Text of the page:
Families and Intimate Relationships – Sociology is based on the idea that society organizes people’s lives and that individual experiences both reflect and reproduce cultural ideals and patterns. In this course you will explore how the family as a social institution interacts with other institutions and how these larger processes (economic, political, global) shape family, as well as how individual family experiences shape the social world. 

Faculty and Student Support Services

"My favorite part of teaching is watching students gain information and skills that they will use outside of the classroom. Through this process, students learn to see the world differently than when they started, and are better prepared to find their own path after they graduate."

Dr. Rachael Neal, Associate Professor of Sociology

"As a teacher, I view the educational process as exciting, dynamic and clearly remember the moment I discovered Sociology as an undergraduate student.  With that memory in mind, I strive to create a classroom environment that embodies these characteristics as we ask and pursue answers to fascinating sociological questions about our ever-changing social world.  My hope is that the knowledge and skills students develop in my courses will serve them in their future educational and professional pursuits, as well as make them thoughtful and informed citizens of our global world."

Dr. Michelle L. Robertson, Associate Professor of Sociology​

Student Support Services

Along with personal attention and mentorship from their professors, our students have access to offices and programs outside of the classroom that support their success. We encourage students to take advantage these resources that help them thrive and excel:

  • Academic counseling and advising
  • Supplemental instruction and tutoring
  • Career preparation and advising 
  • Writing Center consultation
  • Health and wellness counseling
  • Student disability support

Learn more about these services.

Outside the Classroom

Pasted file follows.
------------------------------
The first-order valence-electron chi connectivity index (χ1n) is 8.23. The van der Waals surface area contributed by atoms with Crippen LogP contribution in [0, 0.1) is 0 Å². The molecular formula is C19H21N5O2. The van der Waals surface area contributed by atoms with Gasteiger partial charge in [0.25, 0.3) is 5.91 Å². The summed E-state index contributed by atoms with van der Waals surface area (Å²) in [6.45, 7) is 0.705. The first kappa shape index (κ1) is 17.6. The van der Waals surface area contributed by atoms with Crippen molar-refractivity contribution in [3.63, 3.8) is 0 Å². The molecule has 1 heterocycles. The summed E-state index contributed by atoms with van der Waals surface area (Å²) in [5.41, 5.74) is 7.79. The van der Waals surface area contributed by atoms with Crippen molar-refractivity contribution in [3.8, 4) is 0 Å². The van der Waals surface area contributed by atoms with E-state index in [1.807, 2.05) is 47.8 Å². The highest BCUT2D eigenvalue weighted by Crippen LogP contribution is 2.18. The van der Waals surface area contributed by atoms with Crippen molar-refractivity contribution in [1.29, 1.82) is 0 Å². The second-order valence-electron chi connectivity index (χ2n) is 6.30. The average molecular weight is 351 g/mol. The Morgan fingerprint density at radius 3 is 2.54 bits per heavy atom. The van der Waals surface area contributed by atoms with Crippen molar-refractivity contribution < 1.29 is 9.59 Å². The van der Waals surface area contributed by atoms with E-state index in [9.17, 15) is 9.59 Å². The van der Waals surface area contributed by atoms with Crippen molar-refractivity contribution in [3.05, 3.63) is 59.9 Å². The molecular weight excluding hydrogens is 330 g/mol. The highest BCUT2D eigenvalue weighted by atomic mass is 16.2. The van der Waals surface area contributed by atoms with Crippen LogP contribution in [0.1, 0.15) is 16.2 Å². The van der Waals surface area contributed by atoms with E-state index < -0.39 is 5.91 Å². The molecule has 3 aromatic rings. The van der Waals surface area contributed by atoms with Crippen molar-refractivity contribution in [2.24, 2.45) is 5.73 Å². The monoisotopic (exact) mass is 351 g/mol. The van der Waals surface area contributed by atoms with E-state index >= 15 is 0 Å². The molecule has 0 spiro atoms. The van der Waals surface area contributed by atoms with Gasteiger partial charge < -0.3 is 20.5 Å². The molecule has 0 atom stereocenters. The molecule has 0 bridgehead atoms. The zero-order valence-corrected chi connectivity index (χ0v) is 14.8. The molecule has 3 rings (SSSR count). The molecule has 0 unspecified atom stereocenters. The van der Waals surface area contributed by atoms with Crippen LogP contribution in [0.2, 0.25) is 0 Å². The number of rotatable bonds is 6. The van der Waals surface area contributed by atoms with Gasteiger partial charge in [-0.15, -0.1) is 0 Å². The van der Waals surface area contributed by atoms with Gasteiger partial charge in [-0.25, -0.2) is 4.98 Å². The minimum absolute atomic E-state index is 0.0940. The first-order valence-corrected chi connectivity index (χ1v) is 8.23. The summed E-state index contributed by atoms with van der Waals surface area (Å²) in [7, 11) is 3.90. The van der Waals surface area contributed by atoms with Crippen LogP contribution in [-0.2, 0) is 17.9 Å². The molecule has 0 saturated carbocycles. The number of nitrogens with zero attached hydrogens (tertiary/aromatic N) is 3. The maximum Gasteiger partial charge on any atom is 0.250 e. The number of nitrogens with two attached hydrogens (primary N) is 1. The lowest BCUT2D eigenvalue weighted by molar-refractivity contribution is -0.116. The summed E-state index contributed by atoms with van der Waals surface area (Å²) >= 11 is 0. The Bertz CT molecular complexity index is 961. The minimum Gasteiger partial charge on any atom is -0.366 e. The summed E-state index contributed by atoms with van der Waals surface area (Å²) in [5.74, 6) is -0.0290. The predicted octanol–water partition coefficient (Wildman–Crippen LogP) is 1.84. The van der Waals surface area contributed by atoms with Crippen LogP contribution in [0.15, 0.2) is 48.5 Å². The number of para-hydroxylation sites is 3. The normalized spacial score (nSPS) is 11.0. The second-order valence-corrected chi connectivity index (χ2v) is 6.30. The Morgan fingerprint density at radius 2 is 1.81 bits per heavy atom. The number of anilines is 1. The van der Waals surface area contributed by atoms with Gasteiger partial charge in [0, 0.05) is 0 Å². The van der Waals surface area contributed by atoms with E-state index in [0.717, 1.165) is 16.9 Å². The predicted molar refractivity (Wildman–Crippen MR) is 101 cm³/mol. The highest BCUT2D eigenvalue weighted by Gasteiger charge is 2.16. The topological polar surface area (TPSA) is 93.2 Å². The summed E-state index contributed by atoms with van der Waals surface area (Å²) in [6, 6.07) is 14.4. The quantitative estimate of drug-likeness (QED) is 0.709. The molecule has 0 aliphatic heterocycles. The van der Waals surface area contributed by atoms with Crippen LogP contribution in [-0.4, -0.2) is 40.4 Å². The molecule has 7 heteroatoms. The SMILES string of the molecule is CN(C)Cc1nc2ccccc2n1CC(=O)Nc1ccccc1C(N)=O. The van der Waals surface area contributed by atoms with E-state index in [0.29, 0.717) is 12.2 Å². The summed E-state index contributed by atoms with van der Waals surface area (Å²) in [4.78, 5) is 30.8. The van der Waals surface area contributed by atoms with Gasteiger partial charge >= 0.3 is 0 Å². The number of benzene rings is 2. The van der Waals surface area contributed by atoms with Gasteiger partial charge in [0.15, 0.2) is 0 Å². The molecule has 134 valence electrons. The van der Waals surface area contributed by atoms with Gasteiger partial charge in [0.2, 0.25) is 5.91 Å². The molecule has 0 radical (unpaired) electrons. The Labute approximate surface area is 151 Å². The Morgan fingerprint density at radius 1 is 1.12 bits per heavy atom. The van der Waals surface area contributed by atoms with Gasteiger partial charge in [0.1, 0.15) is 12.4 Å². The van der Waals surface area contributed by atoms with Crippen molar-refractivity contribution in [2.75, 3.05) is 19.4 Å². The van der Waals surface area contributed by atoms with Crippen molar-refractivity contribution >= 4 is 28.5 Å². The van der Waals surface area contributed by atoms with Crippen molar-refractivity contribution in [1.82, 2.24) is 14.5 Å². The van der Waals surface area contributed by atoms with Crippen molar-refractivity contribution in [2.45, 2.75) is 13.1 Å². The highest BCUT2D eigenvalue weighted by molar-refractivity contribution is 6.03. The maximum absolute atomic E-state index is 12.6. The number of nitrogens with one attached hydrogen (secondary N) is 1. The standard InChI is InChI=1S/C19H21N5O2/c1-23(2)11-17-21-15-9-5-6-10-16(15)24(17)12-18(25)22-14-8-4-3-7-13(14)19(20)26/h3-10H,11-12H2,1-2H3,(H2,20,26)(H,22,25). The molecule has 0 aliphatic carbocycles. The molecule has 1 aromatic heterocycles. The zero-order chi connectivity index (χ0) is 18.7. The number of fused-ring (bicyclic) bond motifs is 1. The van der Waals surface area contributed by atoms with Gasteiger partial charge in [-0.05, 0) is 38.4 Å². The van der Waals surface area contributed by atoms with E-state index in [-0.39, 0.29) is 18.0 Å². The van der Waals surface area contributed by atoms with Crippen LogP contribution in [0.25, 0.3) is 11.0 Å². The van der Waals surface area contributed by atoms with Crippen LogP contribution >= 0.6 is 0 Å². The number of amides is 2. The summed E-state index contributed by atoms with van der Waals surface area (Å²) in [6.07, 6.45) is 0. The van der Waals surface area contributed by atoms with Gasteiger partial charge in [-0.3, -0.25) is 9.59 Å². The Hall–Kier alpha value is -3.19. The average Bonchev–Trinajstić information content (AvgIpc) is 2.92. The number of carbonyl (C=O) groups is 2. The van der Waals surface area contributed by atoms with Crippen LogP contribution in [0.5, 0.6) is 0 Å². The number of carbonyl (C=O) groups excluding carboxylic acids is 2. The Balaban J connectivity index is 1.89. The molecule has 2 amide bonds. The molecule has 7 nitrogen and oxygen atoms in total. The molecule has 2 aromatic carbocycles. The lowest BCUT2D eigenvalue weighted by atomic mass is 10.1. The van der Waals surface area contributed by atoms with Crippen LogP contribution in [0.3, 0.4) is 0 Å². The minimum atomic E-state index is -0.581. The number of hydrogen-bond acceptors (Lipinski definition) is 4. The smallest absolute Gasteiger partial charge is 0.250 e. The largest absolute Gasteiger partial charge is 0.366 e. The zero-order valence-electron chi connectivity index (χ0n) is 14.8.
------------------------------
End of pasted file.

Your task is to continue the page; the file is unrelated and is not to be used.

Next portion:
Every Sociology senior will complete an internship during their enrollment in the Integrative Sociology Seminar. These internships provide valuable opportunities for Sociology majors to apply their skills and knowledge to create positive change, receive professional socialization, expand their networks, and explore career opportunities for after graduation. Special emphasis is placed on sociological perspective, social theory, social research methods, statistical analysis, and application. 

In the past, our Sociology majors have interned in organizations such as:

  • Austin Partners in Education
  • Autism Society of Austin
  • BreakThrough
  • Caritas
  • Casa Marianella
  • Children’s Advocacy Centers of Texas
  • Crockett High School
  • C5 Youth Foundation of Texas
  • Girls Rock Camp! – Austin
  • Girlstart
  • Go Austin/Vamos Austin
  • Mothers Against Drunk Driving
  • Posada Esperanza
  • Ridge Oak Living Community
  • Safe Place
  • Sierra Club
  • Texas Civil Rights Project
  • Texas Victims Services Association
  • Trinity Center
  • Urban Roots
  • Youth Advocacy

Research Opportunities

This required course provides valuable experiential learning under the supervision of a faculty member and professionals in the field. Through this hands-on experience, students develop practical skills and test theories and principles they’ve learned in the classroom. These are some places where students may seek research opportunities:

  • Texas A & M University Summer Institute
  • Tisdale Public Policy Fellowship (Summer)
  • University of Nebraska Summer Research Program
  • University of Michigan Summer Undergraduate Research
  • University of Minnesota Undergraduate Research
  • University of Delaware Summer Research Initiative
  • University of Maryland Summer Research Initiative

About the Minor

Students who are interested in learning more about the science of human interaction or who will benefit from the expanded perspective in their chosen career should consider pursuing a minor in Sociology. The Sociology minor requires 18 hours of coursework.

Students who minor in Sociology are required to take the following courses:
  • Self and Society
  • Social Theory
  • Topics in Sociology
  • Race, Class and Gender
  • Two upper-division sociology courses